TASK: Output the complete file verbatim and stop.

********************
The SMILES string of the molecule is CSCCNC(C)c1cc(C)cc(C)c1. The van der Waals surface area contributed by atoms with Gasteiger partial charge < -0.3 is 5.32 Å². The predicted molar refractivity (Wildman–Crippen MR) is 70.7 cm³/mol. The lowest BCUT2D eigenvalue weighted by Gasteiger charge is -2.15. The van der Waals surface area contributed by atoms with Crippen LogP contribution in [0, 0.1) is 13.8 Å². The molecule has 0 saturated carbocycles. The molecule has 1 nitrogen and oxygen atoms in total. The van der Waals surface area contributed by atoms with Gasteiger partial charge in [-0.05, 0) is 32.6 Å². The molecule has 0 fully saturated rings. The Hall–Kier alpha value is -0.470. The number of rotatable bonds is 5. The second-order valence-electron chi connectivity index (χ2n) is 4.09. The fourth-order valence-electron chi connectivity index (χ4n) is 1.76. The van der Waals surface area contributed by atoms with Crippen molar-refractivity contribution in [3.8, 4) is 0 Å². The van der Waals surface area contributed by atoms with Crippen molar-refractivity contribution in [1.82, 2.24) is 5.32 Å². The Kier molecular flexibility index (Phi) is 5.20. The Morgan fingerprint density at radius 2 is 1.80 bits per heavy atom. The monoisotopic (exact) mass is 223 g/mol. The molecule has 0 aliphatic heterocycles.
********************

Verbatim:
The SMILES string of the molecule is CSCCNC(C)c1cc(C)cc(C)c1. The van der Waals surface area contributed by atoms with Gasteiger partial charge < -0.3 is 5.32 Å². The predicted molar refractivity (Wildman–Crippen MR) is 70.7 cm³/mol. The lowest BCUT2D eigenvalue weighted by Gasteiger charge is -2.15. The van der Waals surface area contributed by atoms with Crippen LogP contribution in [0, 0.1) is 13.8 Å². The molecule has 0 saturated carbocycles. The molecule has 1 nitrogen and oxygen atoms in total. The van der Waals surface area contributed by atoms with Gasteiger partial charge in [-0.05, 0) is 32.6 Å². The molecule has 0 fully saturated rings. The Hall–Kier alpha value is -0.470. The number of rotatable bonds is 5. The second-order valence-electron chi connectivity index (χ2n) is 4.09. The fourth-order valence-electron chi connectivity index (χ4n) is 1.76. The van der Waals surface area contributed by atoms with Crippen molar-refractivity contribution in [3.8, 4) is 0 Å². The van der Waals surface area contributed by atoms with Crippen molar-refractivity contribution in [1.82, 2.24) is 5.32 Å². The Kier molecular flexibility index (Phi) is 5.20. The Morgan fingerprint density at radius 2 is 1.80 bits per heavy atom. The monoisotopic (exact) mass is 223 g/mol. The molecule has 0 aliphatic heterocycles.